Parenting a tween: Walking the tightrope

I've been writing less frequently on this blog than I'd have hoped possible. There are a number of reasons for that but the primary one is, ironically, my daughter Gy.

Gy will soon be ten, in actually 10 short days from now. It's not the teenage years just yet but you'd be surprised to know how much changes from the time our kids are these tiny truffles of joy to the time that they start moving around, find their identity, pick up a few defiant cues due to peer pressure and try to walk the tightrope between being a 'good kid' and a 'cool kid'.

A parenting blog is a lot of things, or rather, it can be. It can be a set of guidelines on how to bring up kids, a recipe resource for moms of infants or toddlers, a go-to helpline to deal with bullying (cyber or otherwise), anything to do with positive or gentle parenting and yes, it can be a place to rant about everything that's difficult about being a parent.

In my case, there was nothing concrete in mind when I began this blog nearly 9 years ago. Honestly, it was just going to be a space to share milestones in my daughter's journey and significant ones for me, the parent. It's grown to something much bigger and that simultaneously excites and terrifies me.

Oh, wait. I don't think I should say 'terrify' on a parenting blog. Then again, why not? Because, it quite simply is one of the most challenging roles out there. This is true, whether you're a dad or a mom, a single parent or a co-parent, an adoptive mom or a foster parent.

What's the real challenge though? It's that our roles as parents keep evolving as the kids grow older. From being this indulgent, super fun mom when they are  babies to being the mom who may occasionally crack the proverbial whip when it comes to curfews and habits.

As of today, it's 307 days since I've yelled at my daughter. I just haven't raised my voice or seen the decibel levels rise in nearly a year. That didn't happen without effort, though. I can't say the same for my frustration levels and things said through tightly gritted teeth.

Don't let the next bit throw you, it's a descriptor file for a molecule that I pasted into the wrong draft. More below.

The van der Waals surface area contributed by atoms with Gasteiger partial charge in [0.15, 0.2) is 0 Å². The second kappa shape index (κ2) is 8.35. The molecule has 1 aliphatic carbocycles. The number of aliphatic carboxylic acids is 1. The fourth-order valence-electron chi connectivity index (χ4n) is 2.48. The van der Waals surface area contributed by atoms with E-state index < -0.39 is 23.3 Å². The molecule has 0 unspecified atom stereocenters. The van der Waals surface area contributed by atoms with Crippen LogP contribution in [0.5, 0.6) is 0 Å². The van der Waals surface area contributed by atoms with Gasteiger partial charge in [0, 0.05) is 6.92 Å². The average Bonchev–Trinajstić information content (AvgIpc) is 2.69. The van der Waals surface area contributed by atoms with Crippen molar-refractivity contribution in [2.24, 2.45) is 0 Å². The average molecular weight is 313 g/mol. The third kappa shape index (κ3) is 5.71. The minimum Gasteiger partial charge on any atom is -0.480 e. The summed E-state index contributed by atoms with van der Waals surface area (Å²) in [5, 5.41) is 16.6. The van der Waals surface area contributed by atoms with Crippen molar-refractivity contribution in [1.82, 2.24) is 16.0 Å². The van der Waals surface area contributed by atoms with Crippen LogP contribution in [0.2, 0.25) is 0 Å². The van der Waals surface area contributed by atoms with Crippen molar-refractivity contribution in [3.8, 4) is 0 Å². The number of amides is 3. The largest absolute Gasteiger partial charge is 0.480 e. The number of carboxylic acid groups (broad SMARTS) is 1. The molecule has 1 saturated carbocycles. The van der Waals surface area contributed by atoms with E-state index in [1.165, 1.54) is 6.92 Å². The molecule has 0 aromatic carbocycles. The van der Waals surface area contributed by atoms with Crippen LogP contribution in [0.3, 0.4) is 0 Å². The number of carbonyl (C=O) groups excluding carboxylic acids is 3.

What do we do then?

We learn to do two things: Let go and hold on.

Letting them go is where you gently cut the apron strings and let them explore- places, friendships, relationships, respect for teachers and elders, building a bond with community members and watch as they make errors in judgment.

Holding on is what we have to do when it comes to the critical skills- talking about bullying, place emphasis on timeliness, being disciplined, following a work ethic and teaching them how to strike that balance.

So, yes, it's a tightrope that we're both walking and it's scary at first. On the one hand, we need to let them make their mistakes, pick themselves up and be as hands off as possible without being permissive.

On the other hand , we have to be compassionate with focus. We cannot condone rude behaviour, defiance or absolute flouting of rules. We've got to make them see that it comes with consequences.

Most often, it's not so cut and dried. There are going to be squabbles, disagreements with the way you parent and even some 'You're a mean mom' statements thrown at you. Don't take it personally. Let the anger cool and sit them down to discuss things calmly when you both are receptive.

As long as we remember that this is a mutual partnership- this bond between parent and child- walking that tightrope becomes just a wee bit easier and far more enjoyable.

 Oh and the really beautiful part? Let go and hold on with love. It makes everything better.


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